CAT AND MOUSE TALES:
MGM's Tom and Jerry Cartoons
Spotlight on History
You won't find Tex Avery's name on any Tom and Jerry cartoon, but without him, Tom and Jerry would not have been the same. One of the most influential directors in cartoon history, Fred "Tex" Avery is best known as one of the fathers of Bugs Bunny and as the man behind some of the funniest cartoons of all time, none of them Tom and Jerrys.
Avery began life as an animator for Walter Lantz in the early thirties, but by 1935 he had moved to Warner Brothers, where he was instrumental in launching the first real Warner Brothers cartoon star, Porky Pig. In 1937, he directed Pork's Duck Hunt, which introduced Daffy Duck. Three years later, he directed A Wild Hare, taking the crazy bunny character named Bugs Bunny that had appeared in a few other cartoons and giving him more of a Groucho Marx personality. He continued to work with the Bugs character for a few more cartoons, but after a dispute with the studio over the ending gag in A Heckling Hare, he walked out. After a brief stint with Paramount, Avery found employment at MGM in 1942.
Although he had made a handful of classics at Warners, it is his MGM cartoons that fuel his modern-day reputation as a cartoon director. The bosses at MGM gave him his own unit and generally left him alone. As a result, his imagination was allowed to run wild. The result was an unmatchable series of fast, funny and noisy as hell cartoons in which literally anything could happen. Avery characters would not just do takes, they would fly apart at the limbs, with their jaws dropping to the ground and their eyes flying five feet out of their heads. In Joe Adamson's Tex Avery: King of Cartoons, Avery revealed one of the keys to his fast-paced timing: if you want to surprise an audience, bring your surprise in no more nor less than five frames ahead of time. Among his most admired films include Red Hot Riding Hood, Northwest Hounded Police, King-Sized Canary, The Cat That Hated People and Bad Luck Blackie. Although he created the popular character of Droopy Dog and attempted to create another Daffy or Bugs with Screwy Squirrel, Avery preferred to populate his cartoon world with nameless dogs, cats, birds, mice and wolves.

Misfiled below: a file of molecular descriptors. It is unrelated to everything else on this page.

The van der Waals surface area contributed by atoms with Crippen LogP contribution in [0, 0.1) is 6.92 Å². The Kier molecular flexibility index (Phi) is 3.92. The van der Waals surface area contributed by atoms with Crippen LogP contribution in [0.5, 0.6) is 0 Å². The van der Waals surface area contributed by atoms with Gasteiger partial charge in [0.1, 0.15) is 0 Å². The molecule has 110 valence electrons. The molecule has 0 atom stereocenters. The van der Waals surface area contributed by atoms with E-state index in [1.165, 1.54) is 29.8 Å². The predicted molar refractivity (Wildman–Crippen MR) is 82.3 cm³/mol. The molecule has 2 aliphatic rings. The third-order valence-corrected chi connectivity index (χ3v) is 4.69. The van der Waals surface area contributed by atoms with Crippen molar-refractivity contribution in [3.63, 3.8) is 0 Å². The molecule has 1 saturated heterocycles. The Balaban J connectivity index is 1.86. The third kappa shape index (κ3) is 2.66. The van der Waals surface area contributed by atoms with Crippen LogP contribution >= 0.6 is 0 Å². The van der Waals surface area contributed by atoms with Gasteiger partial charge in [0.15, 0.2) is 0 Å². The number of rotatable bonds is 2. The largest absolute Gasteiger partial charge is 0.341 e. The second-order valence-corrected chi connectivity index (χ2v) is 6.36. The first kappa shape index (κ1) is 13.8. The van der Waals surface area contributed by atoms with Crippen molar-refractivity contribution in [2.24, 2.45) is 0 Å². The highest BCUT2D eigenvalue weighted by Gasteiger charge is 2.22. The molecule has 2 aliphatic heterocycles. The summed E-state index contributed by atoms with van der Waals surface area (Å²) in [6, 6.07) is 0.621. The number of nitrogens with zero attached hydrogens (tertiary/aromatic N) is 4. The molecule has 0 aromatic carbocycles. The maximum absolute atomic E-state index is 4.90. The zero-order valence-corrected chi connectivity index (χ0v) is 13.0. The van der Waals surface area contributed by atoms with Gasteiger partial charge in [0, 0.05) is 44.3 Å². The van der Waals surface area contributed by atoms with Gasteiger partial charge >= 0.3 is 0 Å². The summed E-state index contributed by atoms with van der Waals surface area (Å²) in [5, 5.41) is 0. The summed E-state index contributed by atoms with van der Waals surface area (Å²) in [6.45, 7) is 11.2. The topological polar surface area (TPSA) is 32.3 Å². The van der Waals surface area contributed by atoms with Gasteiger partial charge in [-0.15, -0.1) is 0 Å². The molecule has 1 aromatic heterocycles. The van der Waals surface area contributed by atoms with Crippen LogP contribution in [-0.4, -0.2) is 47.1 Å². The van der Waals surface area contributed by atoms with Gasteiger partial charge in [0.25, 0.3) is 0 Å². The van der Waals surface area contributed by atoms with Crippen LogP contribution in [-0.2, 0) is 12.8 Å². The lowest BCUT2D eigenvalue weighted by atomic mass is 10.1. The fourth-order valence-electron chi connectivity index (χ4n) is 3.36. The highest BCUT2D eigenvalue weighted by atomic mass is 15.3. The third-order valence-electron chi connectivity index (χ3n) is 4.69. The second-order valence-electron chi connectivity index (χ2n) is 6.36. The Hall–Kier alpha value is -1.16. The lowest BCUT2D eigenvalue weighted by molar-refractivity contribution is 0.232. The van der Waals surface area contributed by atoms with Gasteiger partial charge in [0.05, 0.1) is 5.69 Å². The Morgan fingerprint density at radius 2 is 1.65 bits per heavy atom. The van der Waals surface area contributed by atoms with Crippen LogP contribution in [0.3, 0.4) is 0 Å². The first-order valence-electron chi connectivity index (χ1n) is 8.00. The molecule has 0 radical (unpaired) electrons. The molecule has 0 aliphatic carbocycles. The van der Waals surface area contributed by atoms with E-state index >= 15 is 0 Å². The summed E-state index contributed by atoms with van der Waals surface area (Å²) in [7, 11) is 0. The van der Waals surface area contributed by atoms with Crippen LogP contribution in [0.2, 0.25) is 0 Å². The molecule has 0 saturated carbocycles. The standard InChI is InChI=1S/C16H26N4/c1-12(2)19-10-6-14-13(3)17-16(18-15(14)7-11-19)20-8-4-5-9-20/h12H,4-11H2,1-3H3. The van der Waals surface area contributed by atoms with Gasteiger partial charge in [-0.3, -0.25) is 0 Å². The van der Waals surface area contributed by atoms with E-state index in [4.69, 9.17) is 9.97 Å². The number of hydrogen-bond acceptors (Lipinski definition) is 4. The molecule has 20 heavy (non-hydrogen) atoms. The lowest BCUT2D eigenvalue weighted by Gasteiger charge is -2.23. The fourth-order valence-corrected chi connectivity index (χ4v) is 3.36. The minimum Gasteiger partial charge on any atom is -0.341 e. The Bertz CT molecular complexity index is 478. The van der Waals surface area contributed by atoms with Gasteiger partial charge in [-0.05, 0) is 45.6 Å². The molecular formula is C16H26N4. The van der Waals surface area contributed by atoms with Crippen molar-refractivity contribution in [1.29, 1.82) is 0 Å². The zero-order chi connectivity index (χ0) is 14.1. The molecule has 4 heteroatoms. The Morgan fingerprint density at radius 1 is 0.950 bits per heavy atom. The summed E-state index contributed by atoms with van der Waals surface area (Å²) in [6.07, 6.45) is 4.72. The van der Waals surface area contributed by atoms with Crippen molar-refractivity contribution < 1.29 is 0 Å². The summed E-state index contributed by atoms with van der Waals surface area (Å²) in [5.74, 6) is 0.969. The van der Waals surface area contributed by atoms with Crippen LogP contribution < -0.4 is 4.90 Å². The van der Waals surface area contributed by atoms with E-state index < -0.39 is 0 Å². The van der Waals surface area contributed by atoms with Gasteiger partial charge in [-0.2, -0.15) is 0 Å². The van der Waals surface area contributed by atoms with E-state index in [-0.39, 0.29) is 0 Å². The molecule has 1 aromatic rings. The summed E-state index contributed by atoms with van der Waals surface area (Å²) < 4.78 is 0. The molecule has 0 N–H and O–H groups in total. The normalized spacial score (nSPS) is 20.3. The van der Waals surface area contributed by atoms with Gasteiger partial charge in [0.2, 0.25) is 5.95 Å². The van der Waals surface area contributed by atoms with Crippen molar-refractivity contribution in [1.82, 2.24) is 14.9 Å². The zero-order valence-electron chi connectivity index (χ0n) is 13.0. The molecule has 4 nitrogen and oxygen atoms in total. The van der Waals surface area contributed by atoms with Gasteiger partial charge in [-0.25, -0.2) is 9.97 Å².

Tex Avery never directed a Tom and Jerry cartoon, but one look at the difference between the early, cuter Tom and Jerrys before Tex landed at the lot and the wilder entries after his arrival clearly show his influence on Bill Hanna and Joe Barbera. The Tom and Jerry films started featuring more impossible gags, such as Tom's heading coming off in Tee for Two. The "five frames" rule seems to be fully in place too, such as anytime Tom is running away and then - BAM! - there is that post or mailbox that comes out of nowhere to stop him in his tracks. Reaction shots became much wilder after 1942, with eyes popping out of heads and jaws dropping to the floor. In Quiet Please, Spike says he's being driven crazy by all the noise, and then to prove it, goes on to pull his tongue out several times, make his ears slap together while his eyes roll and bell noises clang away on the soundtrack - pure Avery. Bill Hanna and Joe Barbera rarely went "full Avery", keeping the T&J action somewhat within the laws of physics. As an example, also from Quiet Please, Jerry drops a dozen light bulbs in an effort to wake up Spike. Tom manages to catch them all using his arms, legs and mouth. Had Tex Avery directed the film, Tom would have instantly grown eight extra limbs.
Avery finished his studio career with Walter Lantz, where he directed a small handful of four cartoons of varying quality (though all good), including one of his best ever, The Legend of Rockabye Point. On television, he was the man behind a series of popular commercials for the pesticide Raid, and the creator of The Frito Bandito for Lays Potato Chips.
For more information on Tex,
seek out Joe Adamson's excellent book Tex Avery: King of Cartoons.
It features a historical rundown of Tex's
with Tex Avery and gag man Heck Allen, and a complete filmography
complete with Adamson's always amusing and insightful commentary.